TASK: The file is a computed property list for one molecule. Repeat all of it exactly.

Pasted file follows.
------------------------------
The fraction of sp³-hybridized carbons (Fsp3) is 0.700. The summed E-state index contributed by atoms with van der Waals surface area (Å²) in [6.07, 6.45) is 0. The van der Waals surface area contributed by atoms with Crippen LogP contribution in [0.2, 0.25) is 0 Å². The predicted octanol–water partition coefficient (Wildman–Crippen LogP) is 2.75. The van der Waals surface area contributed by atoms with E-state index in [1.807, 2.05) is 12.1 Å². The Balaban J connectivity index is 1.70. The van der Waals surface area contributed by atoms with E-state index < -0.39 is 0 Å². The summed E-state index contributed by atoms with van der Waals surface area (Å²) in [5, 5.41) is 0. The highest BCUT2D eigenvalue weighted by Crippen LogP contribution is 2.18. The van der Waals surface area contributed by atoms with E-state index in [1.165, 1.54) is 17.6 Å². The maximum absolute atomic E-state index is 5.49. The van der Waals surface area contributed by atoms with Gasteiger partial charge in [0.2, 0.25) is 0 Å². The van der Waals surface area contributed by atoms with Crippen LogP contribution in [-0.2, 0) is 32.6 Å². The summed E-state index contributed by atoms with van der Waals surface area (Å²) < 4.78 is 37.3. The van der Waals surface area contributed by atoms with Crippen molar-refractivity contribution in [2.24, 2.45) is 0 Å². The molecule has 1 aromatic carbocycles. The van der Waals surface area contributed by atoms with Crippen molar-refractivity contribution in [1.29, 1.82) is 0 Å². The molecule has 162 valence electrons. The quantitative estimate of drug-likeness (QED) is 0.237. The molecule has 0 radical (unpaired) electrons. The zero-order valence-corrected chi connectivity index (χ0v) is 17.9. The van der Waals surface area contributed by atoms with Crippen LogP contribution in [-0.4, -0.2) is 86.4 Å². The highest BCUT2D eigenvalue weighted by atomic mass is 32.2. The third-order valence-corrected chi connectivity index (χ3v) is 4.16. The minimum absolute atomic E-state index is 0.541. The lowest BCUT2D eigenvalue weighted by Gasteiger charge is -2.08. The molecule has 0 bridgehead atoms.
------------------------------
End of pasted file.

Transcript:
The fraction of sp³-hybridized carbons (Fsp3) is 0.700. The summed E-state index contributed by atoms with van der Waals surface area (Å²) in [6.07, 6.45) is 0. The van der Waals surface area contributed by atoms with Crippen LogP contribution in [0.2, 0.25) is 0 Å². The predicted octanol–water partition coefficient (Wildman–Crippen LogP) is 2.75. The van der Waals surface area contributed by atoms with E-state index in [1.807, 2.05) is 12.1 Å². The Balaban J connectivity index is 1.70. The van der Waals surface area contributed by atoms with E-state index < -0.39 is 0 Å². The summed E-state index contributed by atoms with van der Waals surface area (Å²) in [5, 5.41) is 0. The highest BCUT2D eigenvalue weighted by Crippen LogP contribution is 2.18. The van der Waals surface area contributed by atoms with E-state index in [1.165, 1.54) is 17.6 Å². The maximum absolute atomic E-state index is 5.49. The van der Waals surface area contributed by atoms with Gasteiger partial charge in [0.2, 0.25) is 0 Å². The van der Waals surface area contributed by atoms with Crippen LogP contribution in [-0.2, 0) is 32.6 Å². The summed E-state index contributed by atoms with van der Waals surface area (Å²) < 4.78 is 37.3. The van der Waals surface area contributed by atoms with Crippen molar-refractivity contribution in [2.24, 2.45) is 0 Å². The molecule has 1 aromatic carbocycles. The van der Waals surface area contributed by atoms with Crippen molar-refractivity contribution in [1.29, 1.82) is 0 Å². The molecule has 162 valence electrons. The quantitative estimate of drug-likeness (QED) is 0.237. The molecule has 0 radical (unpaired) electrons. The zero-order valence-corrected chi connectivity index (χ0v) is 17.9. The van der Waals surface area contributed by atoms with Crippen LogP contribution in [-0.4, -0.2) is 86.4 Å². The highest BCUT2D eigenvalue weighted by atomic mass is 32.2. The third-order valence-corrected chi connectivity index (χ3v) is 4.16. The minimum absolute atomic E-state index is 0.541. The lowest BCUT2D eigenvalue weighted by Gasteiger charge is -2.08. The molecule has 0 bridgehead atoms.